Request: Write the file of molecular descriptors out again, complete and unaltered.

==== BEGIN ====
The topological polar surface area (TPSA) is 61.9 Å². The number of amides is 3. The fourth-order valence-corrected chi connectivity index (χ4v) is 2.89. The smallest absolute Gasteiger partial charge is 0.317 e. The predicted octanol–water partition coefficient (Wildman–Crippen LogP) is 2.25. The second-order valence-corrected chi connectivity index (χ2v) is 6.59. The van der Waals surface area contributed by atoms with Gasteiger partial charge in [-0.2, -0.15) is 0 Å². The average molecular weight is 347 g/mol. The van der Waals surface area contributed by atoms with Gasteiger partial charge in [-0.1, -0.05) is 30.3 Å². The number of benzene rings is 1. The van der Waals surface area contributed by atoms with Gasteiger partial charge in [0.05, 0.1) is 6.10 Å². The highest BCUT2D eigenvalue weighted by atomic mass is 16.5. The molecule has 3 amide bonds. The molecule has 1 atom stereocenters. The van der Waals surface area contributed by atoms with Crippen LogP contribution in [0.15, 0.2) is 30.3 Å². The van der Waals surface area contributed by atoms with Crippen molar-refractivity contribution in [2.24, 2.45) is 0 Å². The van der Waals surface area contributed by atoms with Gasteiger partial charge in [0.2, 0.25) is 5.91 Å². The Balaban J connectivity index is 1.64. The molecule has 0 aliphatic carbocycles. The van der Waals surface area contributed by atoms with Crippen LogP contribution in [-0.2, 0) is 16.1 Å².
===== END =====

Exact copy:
The topological polar surface area (TPSA) is 61.9 Å². The number of amides is 3. The fourth-order valence-corrected chi connectivity index (χ4v) is 2.89. The smallest absolute Gasteiger partial charge is 0.317 e. The predicted octanol–water partition coefficient (Wildman–Crippen LogP) is 2.25. The second-order valence-corrected chi connectivity index (χ2v) is 6.59. The van der Waals surface area contributed by atoms with Gasteiger partial charge in [-0.2, -0.15) is 0 Å². The average molecular weight is 347 g/mol. The van der Waals surface area contributed by atoms with Gasteiger partial charge in [-0.1, -0.05) is 30.3 Å². The number of benzene rings is 1. The van der Waals surface area contributed by atoms with Gasteiger partial charge in [0.05, 0.1) is 6.10 Å². The highest BCUT2D eigenvalue weighted by atomic mass is 16.5. The molecule has 3 amide bonds. The molecule has 1 atom stereocenters. The van der Waals surface area contributed by atoms with Crippen LogP contribution in [0.15, 0.2) is 30.3 Å². The van der Waals surface area contributed by atoms with Crippen molar-refractivity contribution in [2.24, 2.45) is 0 Å². The van der Waals surface area contributed by atoms with Gasteiger partial charge in [0.2, 0.25) is 5.91 Å². The Balaban J connectivity index is 1.64. The molecule has 0 aliphatic carbocycles. The van der Waals surface area contributed by atoms with Crippen LogP contribution in [-0.2, 0) is 16.1 Å².